Federal Enforcement of Domestic Violence Protection Orders
Colorado Criminal aw: Syndrome Evidence: How and Why It Is Used in Domestic Violence Cases
It may be admissible against the accused
A new strategy is being urged by the state in domestic violence cases, particularly when the alleged victim has recanted or changed her story. The prosecutors are borrowing concepts from child sexual assault cases and attempting to expand them to family violence cases. In many states, prosecutors in child abuse cases can offer expert testimony that a child is suffering from the Child Sexual Abuse Accommodation Syndrome (C.S.A.A.S.). This syndrome is based on the theory that abused children will exhibit certain character traits indicative of abuse.
Prosecutors in adult domestic assault cases are now attempting to show a victim who recants or changes her original story is suffering from Battered Woman’s Syndrome. The new prosecutorial trend is to use the syndrome to explain why a victim of domestic violence would recant. The state wants the jury to hear expert testimony explaining that a victim is likely to recant, not due to the absence of violence, but because she is a battered woman.
“Battered Woman Syndrome describes a pattern of psychological and behavioral symptoms found in women living in battering relationships.” People v. Romero, 13 Cal Rptr 2d 332, 336 (Cal App 2d Dist. 1992). The nation’s leading expert on the syndrome, Dr. Lenore Walker, states in her book The Battered Woman Syndrome that there are four general characteristics of the syndrome:
1. The woman believes that the violence was her fault.
2. The woman has an inability to place the responsibility for the violence elsewhere.
3. The woman fears for her life and/or her children’s lives.
4. The woman has an irrational belief that the abuser is omnipresent and omniscient.
Walker found nine typical characteristics of the battered wife:
(1) Has low self-esteem;
(2) Believes all the myths about battering relationships;
(3) Is a traditionalist about the home, strongly believes in family unity and the prescribed feminine sex-role stereotype;
(4) Accepts responsibility for the batterer’s actions;
(5) Suffers from guilt, yet denies the terror and anger she feels;
(6) Presents a passive face to the world but has the strength to manipulate her environment enough to prevent further violence and being killed;
(7) Has severe stress reactions, with psycho-physiological complaints;
(8) Uses sex as a way to establish intimacy; and
(9) Believes that no one will be able to help her resolve her predicament except herself.
Slowly the syndrome is appearing in domestic violence courts throughout the country as a means to strengthen the state’s case against the accused. The majority of courts are disallowing expert testimony without specific proof the victim in that case suffers from the syndrome. However, it is anticipated this syndrome will soon gain the same status as C.S.A.A.S. and become a routine prosecutorial tactic against defendants in domestic violence cases.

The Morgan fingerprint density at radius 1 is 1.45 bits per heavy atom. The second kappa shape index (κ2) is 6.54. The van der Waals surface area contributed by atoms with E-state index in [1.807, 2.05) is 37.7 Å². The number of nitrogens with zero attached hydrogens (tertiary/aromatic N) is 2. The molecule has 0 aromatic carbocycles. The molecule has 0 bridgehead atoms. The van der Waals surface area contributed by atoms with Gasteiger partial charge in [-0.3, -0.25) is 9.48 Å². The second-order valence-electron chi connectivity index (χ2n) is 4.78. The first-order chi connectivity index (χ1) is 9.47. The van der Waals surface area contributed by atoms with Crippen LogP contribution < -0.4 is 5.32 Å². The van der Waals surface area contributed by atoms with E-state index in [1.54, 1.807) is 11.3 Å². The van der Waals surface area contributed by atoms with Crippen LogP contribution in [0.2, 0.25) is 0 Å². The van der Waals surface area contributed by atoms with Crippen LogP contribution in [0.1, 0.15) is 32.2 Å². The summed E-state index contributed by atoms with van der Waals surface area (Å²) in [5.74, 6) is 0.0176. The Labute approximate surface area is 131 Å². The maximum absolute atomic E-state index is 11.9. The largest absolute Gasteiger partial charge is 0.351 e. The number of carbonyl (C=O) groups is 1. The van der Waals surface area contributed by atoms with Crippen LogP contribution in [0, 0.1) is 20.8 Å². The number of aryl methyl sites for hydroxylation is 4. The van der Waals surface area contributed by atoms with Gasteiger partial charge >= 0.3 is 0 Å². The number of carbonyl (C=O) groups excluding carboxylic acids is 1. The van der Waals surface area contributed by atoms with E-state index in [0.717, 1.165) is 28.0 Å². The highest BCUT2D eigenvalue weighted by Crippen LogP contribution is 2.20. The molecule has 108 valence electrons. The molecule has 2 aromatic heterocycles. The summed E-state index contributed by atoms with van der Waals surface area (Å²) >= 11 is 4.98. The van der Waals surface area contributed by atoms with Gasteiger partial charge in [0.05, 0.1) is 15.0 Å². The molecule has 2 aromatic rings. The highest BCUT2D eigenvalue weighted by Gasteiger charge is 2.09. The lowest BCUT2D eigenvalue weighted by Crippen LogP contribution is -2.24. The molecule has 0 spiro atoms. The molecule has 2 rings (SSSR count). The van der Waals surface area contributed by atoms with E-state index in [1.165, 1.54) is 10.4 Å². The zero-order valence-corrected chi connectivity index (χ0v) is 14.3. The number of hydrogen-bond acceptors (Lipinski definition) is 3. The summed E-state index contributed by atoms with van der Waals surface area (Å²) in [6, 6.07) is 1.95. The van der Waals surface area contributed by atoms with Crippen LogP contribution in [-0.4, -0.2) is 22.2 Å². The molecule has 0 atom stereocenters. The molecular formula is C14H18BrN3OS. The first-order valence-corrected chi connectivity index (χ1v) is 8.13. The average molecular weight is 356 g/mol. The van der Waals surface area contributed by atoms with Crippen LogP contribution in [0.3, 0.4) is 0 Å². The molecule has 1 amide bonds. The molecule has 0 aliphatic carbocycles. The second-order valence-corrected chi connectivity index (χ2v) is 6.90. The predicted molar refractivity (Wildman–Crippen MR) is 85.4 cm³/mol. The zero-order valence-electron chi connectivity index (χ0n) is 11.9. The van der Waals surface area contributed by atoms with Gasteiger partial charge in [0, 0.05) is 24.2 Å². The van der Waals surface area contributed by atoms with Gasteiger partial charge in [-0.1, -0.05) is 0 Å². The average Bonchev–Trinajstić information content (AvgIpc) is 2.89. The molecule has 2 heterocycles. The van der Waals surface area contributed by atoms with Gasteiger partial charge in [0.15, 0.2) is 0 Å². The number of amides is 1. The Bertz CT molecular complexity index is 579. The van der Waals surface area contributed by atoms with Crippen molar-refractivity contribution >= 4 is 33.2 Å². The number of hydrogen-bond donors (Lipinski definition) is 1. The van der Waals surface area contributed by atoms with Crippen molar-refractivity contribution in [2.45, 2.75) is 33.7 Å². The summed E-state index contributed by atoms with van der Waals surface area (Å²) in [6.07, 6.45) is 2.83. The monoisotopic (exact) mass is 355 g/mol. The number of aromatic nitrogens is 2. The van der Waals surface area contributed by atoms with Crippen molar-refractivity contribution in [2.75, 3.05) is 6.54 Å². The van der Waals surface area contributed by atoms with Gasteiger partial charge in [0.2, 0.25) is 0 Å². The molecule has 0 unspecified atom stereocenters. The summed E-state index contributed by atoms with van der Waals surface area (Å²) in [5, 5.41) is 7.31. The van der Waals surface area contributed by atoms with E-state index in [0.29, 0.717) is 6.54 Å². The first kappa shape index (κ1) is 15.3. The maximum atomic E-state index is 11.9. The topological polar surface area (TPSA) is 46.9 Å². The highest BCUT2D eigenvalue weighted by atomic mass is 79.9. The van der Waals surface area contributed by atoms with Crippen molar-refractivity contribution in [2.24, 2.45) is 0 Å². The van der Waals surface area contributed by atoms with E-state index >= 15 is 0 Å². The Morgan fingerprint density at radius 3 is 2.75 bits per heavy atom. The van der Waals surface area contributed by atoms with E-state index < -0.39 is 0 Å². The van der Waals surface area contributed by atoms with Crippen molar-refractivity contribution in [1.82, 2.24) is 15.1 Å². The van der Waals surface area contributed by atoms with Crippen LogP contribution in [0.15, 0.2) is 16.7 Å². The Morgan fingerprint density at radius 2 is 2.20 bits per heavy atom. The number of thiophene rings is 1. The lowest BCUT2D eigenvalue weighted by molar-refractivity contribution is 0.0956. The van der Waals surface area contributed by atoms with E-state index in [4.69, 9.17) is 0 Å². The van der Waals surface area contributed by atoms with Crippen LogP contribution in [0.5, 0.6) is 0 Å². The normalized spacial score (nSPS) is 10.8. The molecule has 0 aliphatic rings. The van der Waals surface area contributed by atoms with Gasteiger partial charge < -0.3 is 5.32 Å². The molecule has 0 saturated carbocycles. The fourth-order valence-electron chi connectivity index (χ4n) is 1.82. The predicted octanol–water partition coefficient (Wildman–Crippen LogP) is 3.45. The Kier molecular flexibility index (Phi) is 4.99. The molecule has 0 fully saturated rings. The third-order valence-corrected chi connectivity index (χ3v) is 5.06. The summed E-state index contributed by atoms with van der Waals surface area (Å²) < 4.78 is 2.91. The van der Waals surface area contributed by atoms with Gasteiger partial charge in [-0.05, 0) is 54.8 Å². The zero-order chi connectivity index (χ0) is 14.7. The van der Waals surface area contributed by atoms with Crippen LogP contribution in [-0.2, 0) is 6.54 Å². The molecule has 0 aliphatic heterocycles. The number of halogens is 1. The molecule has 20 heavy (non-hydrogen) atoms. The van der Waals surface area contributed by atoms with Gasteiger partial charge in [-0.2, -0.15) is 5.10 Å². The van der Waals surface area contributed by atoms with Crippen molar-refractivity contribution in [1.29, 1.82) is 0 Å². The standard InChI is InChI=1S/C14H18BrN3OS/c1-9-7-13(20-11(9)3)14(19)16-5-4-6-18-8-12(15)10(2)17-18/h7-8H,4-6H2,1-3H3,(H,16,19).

With syndrome evidence, the state replaces its lack of real proof with speculation. Expert testimony stating the wife is a battered woman can be fatal to the falsely accused. A wife testifying for the defendant describing the incident may tell the jury she exaggerated or was the instigator herself. The prosecution in rebuttal will call an expert witness to inform the jury that she is testifying in a manner consistent with being a battered spouse and merely protecting her husband or lover.
A variety of state law cases indicate this prosecutorial trend seeking to introduce evidence the victim belongs to the class of persons known as “Battered Woman’s Syndrome” is spreading:
1. Russell v. State, Court of Appeals of Alaska, 2002 Alas. App. LEXIS 237, (2002) (Memorandum decision, not legal precedent);2. People v. Williams, Court of Appeal of California, Second Appellate District, Division Four, 78 Cal. App. 4th 1118; 93 Cal. Rptr. 2d 356; 3. State v. Yusuf, Appellate Court of Connecticut, 70 Conn. App. 594; 800 A.2d 590; 2002 Conn. App. LEXIS 349 (2002); 4. State v. Niemeyer, Appellate Court of Connecticut, 55 Conn. App. 447; 740 A.2d 416; 1999 Conn. App. LEXIS 408 (1999); 5. Michigan v. Christel, 449 Mich. 578, 537 N.W.2d 194, 1995 Mich. LEXIS 1477; 6. State v. Cummings, Court of Appeals of Ohio, Eighth Appellate District, 2002 Ohio 4178; 2002 Ohio App. LEXIS 4353 (2002); 7. Garcia v. State, NO. 01-99-01068-CR, Court of Appeals of Texas, First District, Houston, 2000 Tex. App. LEXIS 3774, (2000)(Unpublished, not legal precedent).